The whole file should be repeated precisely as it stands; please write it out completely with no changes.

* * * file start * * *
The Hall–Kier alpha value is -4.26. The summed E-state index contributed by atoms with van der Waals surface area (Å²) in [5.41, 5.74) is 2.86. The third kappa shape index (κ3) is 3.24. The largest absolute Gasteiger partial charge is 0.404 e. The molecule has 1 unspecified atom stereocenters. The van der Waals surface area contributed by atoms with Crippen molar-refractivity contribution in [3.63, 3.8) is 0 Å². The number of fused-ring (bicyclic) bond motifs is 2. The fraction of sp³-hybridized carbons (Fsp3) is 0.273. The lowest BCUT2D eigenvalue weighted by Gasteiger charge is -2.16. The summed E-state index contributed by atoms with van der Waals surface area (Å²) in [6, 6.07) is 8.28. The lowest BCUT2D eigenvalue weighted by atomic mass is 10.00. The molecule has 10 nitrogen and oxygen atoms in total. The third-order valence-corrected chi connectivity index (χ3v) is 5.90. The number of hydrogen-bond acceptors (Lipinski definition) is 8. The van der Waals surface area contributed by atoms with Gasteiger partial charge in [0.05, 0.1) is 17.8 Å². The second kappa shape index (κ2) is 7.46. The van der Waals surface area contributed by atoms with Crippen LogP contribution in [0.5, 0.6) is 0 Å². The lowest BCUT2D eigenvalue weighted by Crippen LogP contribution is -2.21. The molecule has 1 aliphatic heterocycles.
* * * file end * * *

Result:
The Hall–Kier alpha value is -4.26. The summed E-state index contributed by atoms with van der Waals surface area (Å²) in [5.41, 5.74) is 2.86. The third kappa shape index (κ3) is 3.24. The largest absolute Gasteiger partial charge is 0.404 e. The molecule has 1 unspecified atom stereocenters. The van der Waals surface area contributed by atoms with Crippen molar-refractivity contribution in [3.63, 3.8) is 0 Å². The number of fused-ring (bicyclic) bond motifs is 2. The fraction of sp³-hybridized carbons (Fsp3) is 0.273. The lowest BCUT2D eigenvalue weighted by Gasteiger charge is -2.16. The summed E-state index contributed by atoms with van der Waals surface area (Å²) in [6, 6.07) is 8.28. The lowest BCUT2D eigenvalue weighted by atomic mass is 10.00. The molecule has 10 nitrogen and oxygen atoms in total. The third-order valence-corrected chi connectivity index (χ3v) is 5.90. The number of hydrogen-bond acceptors (Lipinski definition) is 8. The van der Waals surface area contributed by atoms with Gasteiger partial charge in [0.05, 0.1) is 17.8 Å². The second kappa shape index (κ2) is 7.46. The van der Waals surface area contributed by atoms with Crippen LogP contribution in [0.5, 0.6) is 0 Å². The lowest BCUT2D eigenvalue weighted by Crippen LogP contribution is -2.21. The molecule has 1 aliphatic heterocycles.